“The English wine market is becoming increasingly competitive, so what you produce has to be of the highest quality if you are going to stand a chance of being successful.”
While the history of English wine might go back to the Roman period, the industry limped by for much of the 20th century when just a handful of wineries were in operation. However, in recent years it has enjoyed a well-documented renaissance.
According to the English Wine Producers organisation, there are 502 vineyards in operation across the country. Last year, they collectively produced five million bottles of wine compared with just over three million in 2011 and the industry shows no sign of slowing.
In the last decade, the hectarage of vines planted has more than doubled, with many of them producing top quality wine. In the last 16 years, English vineyards have won nine trophies in the International Wine Challenge for its sparkling wines – a tally unmatched by any other country.
And if there were any doubts that English wine is punching above its weight they were silenced towards the end of last year when the renowned French Champagne house Taittinger bought an orchard in Kent and announced its intention to produce its own English sparkling wine. Forty hectares of vines are to be planted next year and by the time the first bottles are ready to be filled in 2020 it seems likely that more will have followed suit.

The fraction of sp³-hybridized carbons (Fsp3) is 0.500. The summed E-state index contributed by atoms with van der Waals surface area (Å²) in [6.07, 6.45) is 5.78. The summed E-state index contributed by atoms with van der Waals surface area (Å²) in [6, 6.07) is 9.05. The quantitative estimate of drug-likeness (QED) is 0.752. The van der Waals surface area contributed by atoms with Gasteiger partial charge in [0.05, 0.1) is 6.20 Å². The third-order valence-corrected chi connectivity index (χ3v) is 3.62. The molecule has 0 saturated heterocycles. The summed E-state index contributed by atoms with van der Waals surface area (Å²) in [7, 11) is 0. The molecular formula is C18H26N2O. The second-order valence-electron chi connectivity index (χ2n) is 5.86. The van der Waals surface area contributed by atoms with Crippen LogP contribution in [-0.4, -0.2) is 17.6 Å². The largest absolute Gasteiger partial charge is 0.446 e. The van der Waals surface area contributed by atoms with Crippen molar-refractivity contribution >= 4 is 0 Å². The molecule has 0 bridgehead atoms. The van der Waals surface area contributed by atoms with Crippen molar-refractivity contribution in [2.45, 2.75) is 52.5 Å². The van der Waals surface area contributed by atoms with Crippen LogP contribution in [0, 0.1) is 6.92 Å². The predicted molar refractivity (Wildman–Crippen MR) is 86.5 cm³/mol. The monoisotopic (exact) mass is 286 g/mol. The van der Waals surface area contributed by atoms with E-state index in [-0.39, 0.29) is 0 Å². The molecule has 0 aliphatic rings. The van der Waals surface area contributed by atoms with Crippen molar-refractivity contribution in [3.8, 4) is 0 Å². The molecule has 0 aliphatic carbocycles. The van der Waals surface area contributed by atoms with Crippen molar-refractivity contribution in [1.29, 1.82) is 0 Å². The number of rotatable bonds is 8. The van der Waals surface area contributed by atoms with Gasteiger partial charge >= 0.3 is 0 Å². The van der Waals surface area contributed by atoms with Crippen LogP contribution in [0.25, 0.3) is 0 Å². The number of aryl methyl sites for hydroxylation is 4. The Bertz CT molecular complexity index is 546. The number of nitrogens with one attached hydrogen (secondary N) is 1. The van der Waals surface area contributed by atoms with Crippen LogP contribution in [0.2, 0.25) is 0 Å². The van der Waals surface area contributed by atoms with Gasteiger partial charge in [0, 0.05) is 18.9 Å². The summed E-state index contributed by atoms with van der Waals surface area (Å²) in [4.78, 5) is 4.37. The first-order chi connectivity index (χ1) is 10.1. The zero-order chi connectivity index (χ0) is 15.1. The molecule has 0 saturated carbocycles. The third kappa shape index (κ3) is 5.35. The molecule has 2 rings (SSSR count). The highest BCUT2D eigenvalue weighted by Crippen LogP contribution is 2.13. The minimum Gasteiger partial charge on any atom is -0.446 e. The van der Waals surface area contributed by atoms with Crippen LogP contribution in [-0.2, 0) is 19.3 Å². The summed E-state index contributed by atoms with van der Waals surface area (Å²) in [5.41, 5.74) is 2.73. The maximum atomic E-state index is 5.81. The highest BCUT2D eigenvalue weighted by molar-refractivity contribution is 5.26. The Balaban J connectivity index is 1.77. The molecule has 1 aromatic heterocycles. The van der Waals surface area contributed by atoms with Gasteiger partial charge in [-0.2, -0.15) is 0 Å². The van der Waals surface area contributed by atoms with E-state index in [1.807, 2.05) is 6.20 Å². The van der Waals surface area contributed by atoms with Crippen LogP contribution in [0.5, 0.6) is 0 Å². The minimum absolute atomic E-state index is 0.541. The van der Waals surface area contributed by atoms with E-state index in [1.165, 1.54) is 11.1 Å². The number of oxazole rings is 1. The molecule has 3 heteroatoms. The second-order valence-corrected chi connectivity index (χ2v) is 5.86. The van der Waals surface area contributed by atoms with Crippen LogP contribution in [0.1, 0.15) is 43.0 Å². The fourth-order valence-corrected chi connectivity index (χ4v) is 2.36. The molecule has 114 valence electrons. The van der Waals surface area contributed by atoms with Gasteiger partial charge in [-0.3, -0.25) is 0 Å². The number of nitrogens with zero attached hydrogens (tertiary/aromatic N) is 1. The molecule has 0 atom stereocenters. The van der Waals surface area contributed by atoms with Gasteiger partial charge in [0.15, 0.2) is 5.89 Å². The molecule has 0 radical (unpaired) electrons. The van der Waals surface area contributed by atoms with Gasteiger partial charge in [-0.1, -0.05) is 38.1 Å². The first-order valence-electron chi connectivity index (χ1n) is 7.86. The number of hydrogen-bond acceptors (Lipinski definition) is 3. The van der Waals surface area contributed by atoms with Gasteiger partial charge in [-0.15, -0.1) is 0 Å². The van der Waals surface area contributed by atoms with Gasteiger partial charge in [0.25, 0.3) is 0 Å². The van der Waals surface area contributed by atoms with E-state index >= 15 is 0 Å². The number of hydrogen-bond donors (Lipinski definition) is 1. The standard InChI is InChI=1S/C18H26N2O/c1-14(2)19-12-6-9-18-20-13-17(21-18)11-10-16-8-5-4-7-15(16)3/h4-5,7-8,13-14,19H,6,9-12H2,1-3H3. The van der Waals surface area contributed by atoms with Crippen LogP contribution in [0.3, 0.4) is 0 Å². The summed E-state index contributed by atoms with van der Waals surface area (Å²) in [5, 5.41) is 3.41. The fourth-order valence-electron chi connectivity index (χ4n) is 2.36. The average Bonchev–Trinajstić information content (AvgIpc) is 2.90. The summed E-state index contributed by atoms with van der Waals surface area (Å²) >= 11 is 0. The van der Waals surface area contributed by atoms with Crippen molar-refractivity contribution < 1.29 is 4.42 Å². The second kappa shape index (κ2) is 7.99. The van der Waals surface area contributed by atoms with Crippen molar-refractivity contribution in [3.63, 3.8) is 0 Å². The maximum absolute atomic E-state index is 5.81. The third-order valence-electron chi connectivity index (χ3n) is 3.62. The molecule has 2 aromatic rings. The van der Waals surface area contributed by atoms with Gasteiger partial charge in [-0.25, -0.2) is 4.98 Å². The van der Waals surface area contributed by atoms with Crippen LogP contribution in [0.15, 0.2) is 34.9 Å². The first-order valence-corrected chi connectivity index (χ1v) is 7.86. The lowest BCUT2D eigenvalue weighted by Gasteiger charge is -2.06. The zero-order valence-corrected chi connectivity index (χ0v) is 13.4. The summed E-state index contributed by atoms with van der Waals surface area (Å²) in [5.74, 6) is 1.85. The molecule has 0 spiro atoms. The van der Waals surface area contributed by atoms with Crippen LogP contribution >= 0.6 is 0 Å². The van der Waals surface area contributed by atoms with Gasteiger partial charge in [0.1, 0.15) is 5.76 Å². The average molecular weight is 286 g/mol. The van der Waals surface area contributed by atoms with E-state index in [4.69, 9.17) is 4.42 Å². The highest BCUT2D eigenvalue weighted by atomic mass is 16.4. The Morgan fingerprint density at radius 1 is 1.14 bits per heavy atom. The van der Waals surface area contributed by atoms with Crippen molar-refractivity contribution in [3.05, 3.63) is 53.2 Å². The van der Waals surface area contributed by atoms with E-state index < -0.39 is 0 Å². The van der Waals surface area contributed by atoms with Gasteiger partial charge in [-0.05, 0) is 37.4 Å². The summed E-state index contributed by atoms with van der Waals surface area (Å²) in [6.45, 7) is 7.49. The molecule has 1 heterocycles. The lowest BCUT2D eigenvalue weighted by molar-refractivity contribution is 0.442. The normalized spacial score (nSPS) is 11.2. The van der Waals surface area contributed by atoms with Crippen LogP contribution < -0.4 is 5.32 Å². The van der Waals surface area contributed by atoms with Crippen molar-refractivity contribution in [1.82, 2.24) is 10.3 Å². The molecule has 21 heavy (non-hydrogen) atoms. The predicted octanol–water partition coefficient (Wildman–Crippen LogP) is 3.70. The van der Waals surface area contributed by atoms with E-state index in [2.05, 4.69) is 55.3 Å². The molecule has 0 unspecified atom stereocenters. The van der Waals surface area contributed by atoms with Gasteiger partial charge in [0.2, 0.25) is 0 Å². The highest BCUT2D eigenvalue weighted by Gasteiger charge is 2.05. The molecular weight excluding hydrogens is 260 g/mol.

“English wine has really come of age, but it’s taken a while to shake off its reputation as plonk,” says Ian’s daughter Rebekah, who splits her time between both of the family businesses. “I remember when we did our first ever tasting and people were clearly expecting the wine to taste inferior. Thankfully they were pleasantly surprised and because it tasted so light and so floral there was one woman who refused to believe that we had made the wine from grapes grown on our land. She said she knew the village, had never seen a vineyard there and was convinced that we were shipping the grapes in from abroad.”
While Rebekah confesses to being more of a beer drinker, she has acquired an impressive knowledge of the wine business over the last years and her partner Jonathan Yeo has also enrolled on a distance learning vineyard management course run by Plumpton College in East Sussex.
The Sargents clearly mean business. However, while the vineyard is growing and they have ambitions to enter some of their bottles into the International Wine Challenge and are looking to produce their own sparkling wine, they are also conscious of the dangers of over-expanding.
“We do pretty much everything by hand, from the pruning to the bottling, and that’s the way we want to keep it,” says Rebekah. “We will have to move the winery into another building because we need more space, but at the moment it takes us just four hours to get the grapes from the field to tank and that won’t change.
“When harvest time comes about 80 per cent of the village turns up to help. It’s hard on your knees and your back, but it’s a really lovely day. Mum and I cook a big dinner and at the end of the day there is the obligatory wine tasting.”
And in a few years there might be another drink on the menu.
“I’ve got plans for an orchard,” says Ian, gazing off into the middle distance, “so we’ll just have to wait and see.”
• Laurel Vines wines can be ordered online at laurel-vines.co.uk